Tuesday, August 21, 2012

From "Blue Dogs" to "Yellow Cows"

There is a somewhat famous poem written by a man named Frank Gellett Burgess entitled "The Purple Cow"......for your enjoyment I have included it below:

I've never seen a purple cow
I never hope to see one
But I can tell you anyhow
I'd rather see than be one

I discovered the above poem while researching the origin of a phrase I grew up hearing in the US......"How now, brown cow?"

There are several opinions of the origin and meaning behind the phrase, so I have chosen the one's I liked the best to share with you :

The meaning and purpose of the phrase is to ensure proper diction and annunciation of the vowel sound "ow" since all of the words in the phrase end the same
.......this seems to make sense.

The term "Brown Cow" was a Scottish term given to a wooden barrell of beer around the year 1742......and of course when the keg was empty, the term "How now brown cow" was used to refer to ......"what are we going to do now that the beer is gone? Today it is used the same way to make fun and casual inquires as to "whats next on the agenda, etc"

So why the fixation, fascination and research into cows with colors?

Simply....... because India never ceases to amaze me and each time I discover something unique and interesting, I am compelled to delve into such activities to learn more about whatever I see.

So while I have never seen a purple cow, I can now say I have seen a yellow one............and not just one, I saw several,  while I made my car journey from Aurangabad to the city of Shirdi.

It seems that I found myself traveling during the festival of "Pola".

Pola is a bull worshiping festival celebrated mainly in the rural areas throughout the state of Maharashtra.

On the day of Pola, farmers decorate and worship their bulls, and the entire community typically participates in the festival with music and dancing. Usually, the oldest bull in the community leads a procession of all of the bulls by breaking through a rope of mango leaves stretched between two posts, and the bulls that follow are typically in order of the villagers with the highest social standing in the community. These celebrations typically take place in the evenings.


Pola takes place on the day of Pithori Amavasya (the new moon) in the month of Shravana (usually in August).

On this day, the bulls are first given a bath, and then they are rubbed with peanut oil and turmeric powder to give them that beautiful yellow color. Garlands of flowers are placed around their necks and their horns are also painted. Some have special hats that adorn their heads. Indian do not lack in creativity when it comes to decorations of any type.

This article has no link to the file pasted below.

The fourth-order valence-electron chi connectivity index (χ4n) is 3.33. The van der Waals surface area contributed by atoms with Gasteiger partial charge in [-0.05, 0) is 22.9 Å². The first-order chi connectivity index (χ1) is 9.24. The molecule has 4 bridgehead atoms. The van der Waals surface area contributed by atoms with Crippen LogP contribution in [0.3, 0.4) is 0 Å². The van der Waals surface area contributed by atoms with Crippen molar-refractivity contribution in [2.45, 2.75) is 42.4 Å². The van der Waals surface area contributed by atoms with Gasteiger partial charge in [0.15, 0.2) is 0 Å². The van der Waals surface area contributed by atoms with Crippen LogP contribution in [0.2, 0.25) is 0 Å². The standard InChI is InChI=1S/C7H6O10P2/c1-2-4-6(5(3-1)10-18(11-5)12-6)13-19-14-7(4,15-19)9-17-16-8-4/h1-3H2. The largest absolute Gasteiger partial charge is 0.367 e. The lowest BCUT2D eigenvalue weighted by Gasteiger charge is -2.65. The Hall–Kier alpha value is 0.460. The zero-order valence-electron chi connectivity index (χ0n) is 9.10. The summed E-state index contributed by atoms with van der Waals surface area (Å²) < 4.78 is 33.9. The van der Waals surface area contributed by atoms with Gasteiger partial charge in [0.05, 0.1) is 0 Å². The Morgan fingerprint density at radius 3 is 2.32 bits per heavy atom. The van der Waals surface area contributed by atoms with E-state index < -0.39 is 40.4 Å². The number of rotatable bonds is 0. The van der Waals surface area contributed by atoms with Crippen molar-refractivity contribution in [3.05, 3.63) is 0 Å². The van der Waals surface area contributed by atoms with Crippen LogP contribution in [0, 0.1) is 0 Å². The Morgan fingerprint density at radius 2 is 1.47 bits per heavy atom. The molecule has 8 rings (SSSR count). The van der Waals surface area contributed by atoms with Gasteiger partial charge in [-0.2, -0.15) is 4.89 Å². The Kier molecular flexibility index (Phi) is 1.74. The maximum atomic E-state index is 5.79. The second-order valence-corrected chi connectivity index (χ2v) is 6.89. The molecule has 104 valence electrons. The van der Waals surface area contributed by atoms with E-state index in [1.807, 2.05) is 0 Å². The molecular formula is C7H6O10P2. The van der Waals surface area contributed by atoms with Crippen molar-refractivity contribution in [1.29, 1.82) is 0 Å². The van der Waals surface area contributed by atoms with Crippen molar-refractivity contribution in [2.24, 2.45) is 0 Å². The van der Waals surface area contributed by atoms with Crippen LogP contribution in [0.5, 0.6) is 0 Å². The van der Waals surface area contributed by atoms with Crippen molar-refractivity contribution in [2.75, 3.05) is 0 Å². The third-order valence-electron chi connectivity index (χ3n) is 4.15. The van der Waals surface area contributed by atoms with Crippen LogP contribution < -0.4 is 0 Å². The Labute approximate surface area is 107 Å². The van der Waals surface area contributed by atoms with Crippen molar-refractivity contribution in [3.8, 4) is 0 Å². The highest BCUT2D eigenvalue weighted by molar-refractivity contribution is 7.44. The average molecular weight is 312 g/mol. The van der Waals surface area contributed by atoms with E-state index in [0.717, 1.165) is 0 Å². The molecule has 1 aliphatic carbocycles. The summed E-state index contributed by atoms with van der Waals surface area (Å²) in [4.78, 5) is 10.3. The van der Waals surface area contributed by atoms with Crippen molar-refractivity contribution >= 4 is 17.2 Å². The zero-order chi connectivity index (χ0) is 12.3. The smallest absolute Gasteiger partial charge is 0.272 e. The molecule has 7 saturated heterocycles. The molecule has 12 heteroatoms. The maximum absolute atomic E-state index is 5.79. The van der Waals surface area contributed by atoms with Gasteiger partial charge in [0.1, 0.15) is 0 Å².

The day following the festival, the bullocks return to the field to begin preparing the soil for the upcoming planting of the fall crops.

What a site!
We were driving approximately 80km per hour down this rural road when out of the corner of my eye, I first spotted these yellow wonders. I quickly asked for the driver to make a U turn and take me back so I could take some photographs.

Upon exiting the car, I met Sandeep..............who obviously did not speak any English. I began asking questions and was obviously getting nowhere....so I called for translation backup. Sandeep and his family had done an excellent job of coloring his bulls and stood out among the rest. While most of the decorations had been removed, they were still the most vividly colored. Upon closer look, I noticed a bracelet/anklet made of shells around the leg of only once cow........I asked if that was for some special reason and they stated that the others were decorated in a similar fashion, but that the bracelet had simple fallen off.

While I cannot be certain, it appeared to me that Sandeep and his mother were equally curious about me,  as I was with seeing (and wanting to photograph) yellow cows.

After leaving Sandeep, I saw several more colorful animals working in the fields with their owners or beside the road as if on display for passersby to admire.

Animals in India are worshiped for various reasons, so it is certainly understandable that the festival of POLA takes place here for such an important animal.

India is an agriculture based society, whereby almost 80% of the population in India make their living by farming.

Farming today in India is still largely non mechanized which means that farmers rely on animals to help them in their fields. Bullocks play a huge part in rural life here in India, not only in the fields but also as a means of transportation.

So why "Blue Dogs"?

I wanted readers of my blog, specifically readers from India to know that I come from an area of the United States that also has an animal of color........the "Blue Dog".

However, our animal is not real and only exists on canvas...................the creation  of an artist name George Rodrigue.

His paintings of the Blue Dog have become very famous and he has created paintings of the Blue Dog depicted in various scenes and situations......they are whimsical and fun, and I urge you to find out more about him. The Art of George Rodrigue

So I only found it appropriate to name the title of this blog accordingly........to celebrate two cultures and my journey moving from the land of the Blue Dog to the land of the Yellow Cow........Happy Pola 2012.